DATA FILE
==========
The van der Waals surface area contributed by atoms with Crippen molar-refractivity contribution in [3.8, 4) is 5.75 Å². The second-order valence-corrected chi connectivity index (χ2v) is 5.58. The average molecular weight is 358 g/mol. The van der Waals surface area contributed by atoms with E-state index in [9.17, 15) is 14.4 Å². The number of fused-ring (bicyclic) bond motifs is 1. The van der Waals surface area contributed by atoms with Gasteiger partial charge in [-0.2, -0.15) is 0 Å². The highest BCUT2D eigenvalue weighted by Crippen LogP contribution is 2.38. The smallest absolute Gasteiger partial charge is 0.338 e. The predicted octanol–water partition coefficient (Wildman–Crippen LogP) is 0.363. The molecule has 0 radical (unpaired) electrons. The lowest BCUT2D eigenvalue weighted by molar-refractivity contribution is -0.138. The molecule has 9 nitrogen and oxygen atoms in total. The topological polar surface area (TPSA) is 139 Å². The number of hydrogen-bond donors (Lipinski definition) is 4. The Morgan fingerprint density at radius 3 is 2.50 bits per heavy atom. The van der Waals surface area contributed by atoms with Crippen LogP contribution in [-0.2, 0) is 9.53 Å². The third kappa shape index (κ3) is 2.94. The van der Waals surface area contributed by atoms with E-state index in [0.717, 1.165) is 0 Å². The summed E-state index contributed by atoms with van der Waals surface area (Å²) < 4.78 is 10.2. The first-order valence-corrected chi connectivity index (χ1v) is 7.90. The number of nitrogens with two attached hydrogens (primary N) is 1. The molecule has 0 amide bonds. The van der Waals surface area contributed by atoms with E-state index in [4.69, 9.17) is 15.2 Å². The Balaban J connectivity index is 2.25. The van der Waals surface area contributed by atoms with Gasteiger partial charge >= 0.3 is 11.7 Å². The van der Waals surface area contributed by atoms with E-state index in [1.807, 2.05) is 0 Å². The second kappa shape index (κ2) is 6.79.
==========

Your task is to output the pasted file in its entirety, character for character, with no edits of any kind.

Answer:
The van der Waals surface area contributed by atoms with Crippen molar-refractivity contribution in [3.8, 4) is 5.75 Å². The second-order valence-corrected chi connectivity index (χ2v) is 5.58. The average molecular weight is 358 g/mol. The van der Waals surface area contributed by atoms with E-state index in [9.17, 15) is 14.4 Å². The number of fused-ring (bicyclic) bond motifs is 1. The van der Waals surface area contributed by atoms with Gasteiger partial charge in [-0.2, -0.15) is 0 Å². The highest BCUT2D eigenvalue weighted by Crippen LogP contribution is 2.38. The smallest absolute Gasteiger partial charge is 0.338 e. The predicted octanol–water partition coefficient (Wildman–Crippen LogP) is 0.363. The molecule has 0 radical (unpaired) electrons. The lowest BCUT2D eigenvalue weighted by molar-refractivity contribution is -0.138. The molecule has 9 nitrogen and oxygen atoms in total. The topological polar surface area (TPSA) is 139 Å². The number of hydrogen-bond donors (Lipinski definition) is 4. The Morgan fingerprint density at radius 3 is 2.50 bits per heavy atom. The van der Waals surface area contributed by atoms with Crippen LogP contribution in [-0.2, 0) is 9.53 Å². The third kappa shape index (κ3) is 2.94. The van der Waals surface area contributed by atoms with E-state index in [0.717, 1.165) is 0 Å². The summed E-state index contributed by atoms with van der Waals surface area (Å²) < 4.78 is 10.2. The first-order valence-corrected chi connectivity index (χ1v) is 7.90. The number of nitrogens with two attached hydrogens (primary N) is 1. The molecule has 0 amide bonds. The van der Waals surface area contributed by atoms with E-state index in [4.69, 9.17) is 15.2 Å². The Balaban J connectivity index is 2.25. The van der Waals surface area contributed by atoms with Gasteiger partial charge >= 0.3 is 11.7 Å². The van der Waals surface area contributed by atoms with E-state index in [1.807, 2.05) is 0 Å². The second kappa shape index (κ2) is 6.79.